Do We Have to Make Produce Cheaper – Walmart, the New Farmer’s Market?

January 21, 2011 at 1:28 pm

Amongst the hats I wear, I wear a hat on the Advisory Board for the forthcoming Financing Farm to Fork Conference being put on by and the University of Chicago Booth School of Business.  At more than a few meetings, I supported the question of inviting Walmart to participate in the conference.  I think it’s a good thing to have Walmart at the table discussing their place in the local food world.  Do I think it’s a good thing for Walmart to be in the local food world.  I’d give that a qualified yes, but I’m concerned mostly about the price of fruits and vegetables. 

Walmart got much attention yesterday by  giving a press conference with First Lady, Michelle Obama.  They tauted Walmart’s various initiatives to bring healthier foods to Americans by, well, being the place where Americans could get healthy food.  Walmart will attack this issue in a few ways.  For one thing, they will build a new type of Walmart, a grocery-storesque Walmart in those arid food desserts.  For another thing, they would make healthier food more affordable.  And many don’t like these ideas.  At the Food Fight, Melanie Warner calls the Walmart-Michelle Obama plan doomed.  The doyenne of good food politics, Marian Nestle remains skeptical of Walmart.  She wonders about putting smaller Walmart stores into inner cities, saying  it sounds good “but is this just a ploy to get Walmart stores into places where they haven’t been wanted?  Will the new stores drive mom-and-pop stores out of business?  Here too, Walmart is short on details.” 

As noted in Food Safety News, “Though Walmart’s pledge to reformulate its brand name products gained the most media attention yesterday, keen food politics observers believe the corporate heavyweight’s commitment to reducing the price of fruits and vegetables is the most radical part of the new plan.”  That’s the part that gets me.  Not because I doubt Walmart’s ability to goose the supply chain towards cheaper prices, nor do I deny that cheaper food is a good thing.  I just question the notion that produce is too expensive.  I heard the aforementioned Ms. Nestle on NPR yesterday talking about price of fruits and veg going up 40 percent since 1980, and I saw a quote to that effect today at an article on  Thing is a 40 percent increase in price in thirty plus years is hardly a big deal.  And we have no idea where that price growth is coming from.  My guess is that any measure of across the board price growth for produce can be attributed to greater acceptance and desire for organic produce.  In other words what ever price increase we have seen, stems from the fact that people are desiring more expensive produce.  Price is not keeping people away from fruits and vegetables.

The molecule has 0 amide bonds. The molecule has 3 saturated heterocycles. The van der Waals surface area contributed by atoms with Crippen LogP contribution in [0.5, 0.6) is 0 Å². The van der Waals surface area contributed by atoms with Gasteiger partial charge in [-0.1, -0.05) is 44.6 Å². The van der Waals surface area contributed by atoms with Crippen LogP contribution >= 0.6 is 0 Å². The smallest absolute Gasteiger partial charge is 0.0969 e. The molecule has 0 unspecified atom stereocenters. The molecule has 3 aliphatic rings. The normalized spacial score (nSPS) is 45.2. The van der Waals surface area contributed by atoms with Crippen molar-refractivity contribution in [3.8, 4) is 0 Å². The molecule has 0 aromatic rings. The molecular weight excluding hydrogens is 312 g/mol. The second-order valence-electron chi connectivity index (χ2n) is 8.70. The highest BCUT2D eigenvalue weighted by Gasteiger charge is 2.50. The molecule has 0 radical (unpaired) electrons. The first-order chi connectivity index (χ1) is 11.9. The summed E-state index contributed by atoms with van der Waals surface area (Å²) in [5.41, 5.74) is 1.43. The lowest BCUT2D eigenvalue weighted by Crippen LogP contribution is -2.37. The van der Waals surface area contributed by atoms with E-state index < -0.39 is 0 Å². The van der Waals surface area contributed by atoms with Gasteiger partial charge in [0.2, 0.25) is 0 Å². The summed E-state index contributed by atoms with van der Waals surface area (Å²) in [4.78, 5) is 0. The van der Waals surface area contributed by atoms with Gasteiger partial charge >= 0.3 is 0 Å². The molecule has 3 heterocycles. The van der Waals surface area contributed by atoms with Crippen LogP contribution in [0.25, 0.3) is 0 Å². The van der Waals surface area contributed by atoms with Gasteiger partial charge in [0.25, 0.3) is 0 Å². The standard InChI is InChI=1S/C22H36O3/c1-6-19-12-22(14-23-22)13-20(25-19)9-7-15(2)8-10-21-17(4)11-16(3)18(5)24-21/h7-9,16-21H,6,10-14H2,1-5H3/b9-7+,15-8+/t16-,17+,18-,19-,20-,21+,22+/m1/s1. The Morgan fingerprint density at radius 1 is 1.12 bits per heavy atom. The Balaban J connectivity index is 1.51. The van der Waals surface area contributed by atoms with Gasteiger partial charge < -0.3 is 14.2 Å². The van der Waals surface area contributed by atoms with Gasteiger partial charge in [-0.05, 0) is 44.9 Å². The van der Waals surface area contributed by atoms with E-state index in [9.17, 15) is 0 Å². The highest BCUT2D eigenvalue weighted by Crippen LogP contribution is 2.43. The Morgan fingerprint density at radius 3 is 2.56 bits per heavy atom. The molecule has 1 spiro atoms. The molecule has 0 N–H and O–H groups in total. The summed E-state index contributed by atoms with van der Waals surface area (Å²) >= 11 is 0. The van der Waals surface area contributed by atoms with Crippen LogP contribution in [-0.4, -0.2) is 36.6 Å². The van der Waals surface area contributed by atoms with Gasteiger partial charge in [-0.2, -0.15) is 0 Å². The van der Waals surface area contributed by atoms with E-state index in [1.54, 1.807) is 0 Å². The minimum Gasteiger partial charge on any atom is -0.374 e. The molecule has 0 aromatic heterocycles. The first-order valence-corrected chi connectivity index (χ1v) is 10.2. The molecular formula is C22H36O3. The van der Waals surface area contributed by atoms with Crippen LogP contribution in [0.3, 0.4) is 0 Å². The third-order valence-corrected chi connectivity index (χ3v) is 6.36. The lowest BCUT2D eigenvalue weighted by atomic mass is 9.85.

I talk about this often.  We cannot dismiss the price differences between good food and crap food.  A gallon of hormone-y milk can be found for $2.50; local, organic milk is often $4.50 a HALF gallon.  Eggs can be 99 cents or 500 cents.  How much does Rob Levitt charge for bacon?  These are, obviously, not minor differences.  The prices of fruits and veg vary depending on at least three things: seasonality, exotic-ness and unique-ness.  Produce can be found for as little as a quarter a pound to well up and over $5/lb.  It’s not all heirloom tomatoes but neither is it all iceberg lettuce.  And let me say this, there are times when the local produce is cheap or cheaper and there is times when the out of state stuff is as cheap.  In the summer, Angelo Caputo’s sells Michigan lettuce.  In the winter, they sell California lettuce.  At all times, the customer pays the same price.  It is not produce prices that are causing problems.

People don’t eat enough fruits and vegetables for a number of reasons.  Not the least, it takes work making many fruits and vegetables.  People turn to convenient food for convenience.  Cooking up that squash on the counter is not convenient.  So, I fear the consequences of Walmart’s plans.  Ringing out efficiencies in fruit and vegetable may lead to the same types of problems apparent in other food production where efficiencies have been rung.  Why is that bacon cheaper than Rob Levitt’s. The eggs only 99 cents.  Where there is a will there is a way, and when Walmart says we want to pay this much, there are those who will figure out how to do it.

Listen, I’m willing to listen to Walmart’s plans.  I’m willing to see what can happen.  I want better food to be out there, and I want affordable food.  I just want to make sure my food gets made the right way.  We can have good fruits and vegetables if we want them.  We just have to make sure we want them.



  1. I have never and will never buy “fresh” food from a place that also sells clothes, dvd players and McDonalds. It just doesn’t feel right.

  2. But we want MORE food. Our culture guides us to bigger, frequently sacrificing better. Even when folks go to fancy restaurants, one of the frequent complaints is how little (quantity) they received for the food they consumed.

    No one wants to hear the truth. If you pay what food actually costs and have it harvested by people who are citizens of this country, it’s going to cost a whole lot more than 99 cents for a dozen eggs.

    Unfortunately, if you see yourself on a budget, or the plight of the American worker doesn’t surpass your idea of a bargain, Wal-Mart is where it’s at.

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